The pulpal tissue was removed with a Hedström file. The root segment was glued with cyanoacrylate adhesive into a resin acrylic apparatus, which permits the perfusion of the connected pressure fluid-filled system (Figure 1) [10].
Figure 1

Schematic presentation showing how specimens were created and how fluid permeability was measured.

Experimental groups

The specimens were randomly assigned into 3 groups (n = 10), according to the treatment (Figure 2):
  • Group 1 (Negative Control): Distilled water.

  • Group 2 (5000 F): Duraphat® 5000 toothpaste (Colgate Palmolive – 5000 ppm Fluoride).

  • Group 3 (Arginine): Colgate Pro-Relief® (Colgate Palmolive – 8% arginine, calcium carbonate).

Figure 2

Experimental design. The specimens were divided into 3 groups (G1- Negative control; G2 – Duraphat® 5000 toothpaste; G3 – Colgate® Pro-Relief. Dentine permeability evaluation was performed at baseline (Stage 1); after 37% phosphoric acid application (Stage 2); after treatment (Experimental Groups- Stage 3); after erosion (Stage 4).

The treatment was performed following the manufacturer instructions. The exposed dentine area was brushed with 3 mg of toothpaste for 1 min (brushed carefully). Duraphat® 5000 toothpaste contains 5 mg of fluoride in 3 mg of toothpaste [17]. For the control group, the dentine exposure area was brushed with distilled water for 1 min.

After treatment, the specimens were carefully rinsed with distilled water (15 ml).

Erosion cycle

Specimens were kept in a commercially available orange juice (Laranja caseira, Minute Maid Mais, Coca Cola®, SP, Brazil) (pH 3.80 ± 0.04). The orange juice (15 ml) was gently stirred (Fisher Scientific®) for 5 minutes. The specimens were removed from the orange juice and carefully rinsed with 15 ml of distilled water to remove acid excess from the surface.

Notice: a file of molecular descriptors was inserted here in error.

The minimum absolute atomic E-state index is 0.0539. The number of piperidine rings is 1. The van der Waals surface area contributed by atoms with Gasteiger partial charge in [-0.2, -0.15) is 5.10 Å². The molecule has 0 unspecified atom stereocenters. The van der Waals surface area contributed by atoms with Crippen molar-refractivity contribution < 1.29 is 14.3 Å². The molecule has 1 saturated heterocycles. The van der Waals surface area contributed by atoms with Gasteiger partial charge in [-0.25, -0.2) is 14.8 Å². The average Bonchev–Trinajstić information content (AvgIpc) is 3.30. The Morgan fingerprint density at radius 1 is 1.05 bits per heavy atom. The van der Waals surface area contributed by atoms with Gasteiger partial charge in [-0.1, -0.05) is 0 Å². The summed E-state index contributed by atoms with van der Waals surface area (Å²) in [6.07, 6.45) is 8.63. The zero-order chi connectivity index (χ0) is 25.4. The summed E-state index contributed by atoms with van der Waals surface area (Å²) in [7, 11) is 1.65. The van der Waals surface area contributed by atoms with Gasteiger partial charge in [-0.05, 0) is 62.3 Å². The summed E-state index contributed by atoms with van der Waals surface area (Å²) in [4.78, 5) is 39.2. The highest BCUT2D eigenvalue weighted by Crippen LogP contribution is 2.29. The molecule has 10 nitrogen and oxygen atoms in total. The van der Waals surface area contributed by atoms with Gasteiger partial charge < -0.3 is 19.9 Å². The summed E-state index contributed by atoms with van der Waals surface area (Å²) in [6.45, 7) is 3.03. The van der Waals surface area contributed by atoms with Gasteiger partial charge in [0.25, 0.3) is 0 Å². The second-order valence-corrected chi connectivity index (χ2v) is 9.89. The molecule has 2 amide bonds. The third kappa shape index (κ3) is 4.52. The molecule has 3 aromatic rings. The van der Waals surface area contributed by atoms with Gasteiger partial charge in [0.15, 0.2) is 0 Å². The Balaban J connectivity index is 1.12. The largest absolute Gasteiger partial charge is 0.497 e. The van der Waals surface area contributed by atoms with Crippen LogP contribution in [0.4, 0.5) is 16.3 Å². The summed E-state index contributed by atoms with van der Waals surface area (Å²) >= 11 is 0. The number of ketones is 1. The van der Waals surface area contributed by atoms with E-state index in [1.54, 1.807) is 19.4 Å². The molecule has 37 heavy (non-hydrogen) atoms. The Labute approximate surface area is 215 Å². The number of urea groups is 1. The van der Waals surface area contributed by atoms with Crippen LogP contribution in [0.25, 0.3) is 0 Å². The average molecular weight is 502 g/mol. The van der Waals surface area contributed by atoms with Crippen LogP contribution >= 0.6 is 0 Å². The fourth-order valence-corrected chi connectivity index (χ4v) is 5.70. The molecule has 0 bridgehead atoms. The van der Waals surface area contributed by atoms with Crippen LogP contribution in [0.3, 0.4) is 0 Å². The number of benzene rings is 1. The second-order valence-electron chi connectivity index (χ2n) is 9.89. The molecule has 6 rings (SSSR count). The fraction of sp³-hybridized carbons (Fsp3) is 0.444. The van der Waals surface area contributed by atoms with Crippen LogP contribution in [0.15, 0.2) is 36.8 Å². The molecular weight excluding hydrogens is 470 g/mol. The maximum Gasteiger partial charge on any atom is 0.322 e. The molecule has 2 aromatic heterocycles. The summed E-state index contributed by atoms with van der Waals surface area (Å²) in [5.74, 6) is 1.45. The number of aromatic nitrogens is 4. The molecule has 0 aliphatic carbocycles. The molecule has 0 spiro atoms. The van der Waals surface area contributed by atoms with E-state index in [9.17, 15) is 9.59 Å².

The orange juice pH was measured at room temperature before each dentine permeability evaluation.

Dentine permeability evaluation

In order to analyze dentine permeability, the root segment was connected to a fluid-filled system working at a pressure of 10 psi. A microcapillary tube with 25 μL diameter and length of 65 mm was positioned between the pressure reservoir and the root segment (Figure 1). Hydraulic conductance was measured through the length and diameter of microcapillary tube [10, 11, 18].

Each specimen was connected to the hydraulic pressure apparatus in order to measure root dentine permeability after the following sequential stages:
  • Stage 1: Baseline. Dentine permeability was measured before acid conditioning in order to observe if the phosphoric acid was able to open tubules.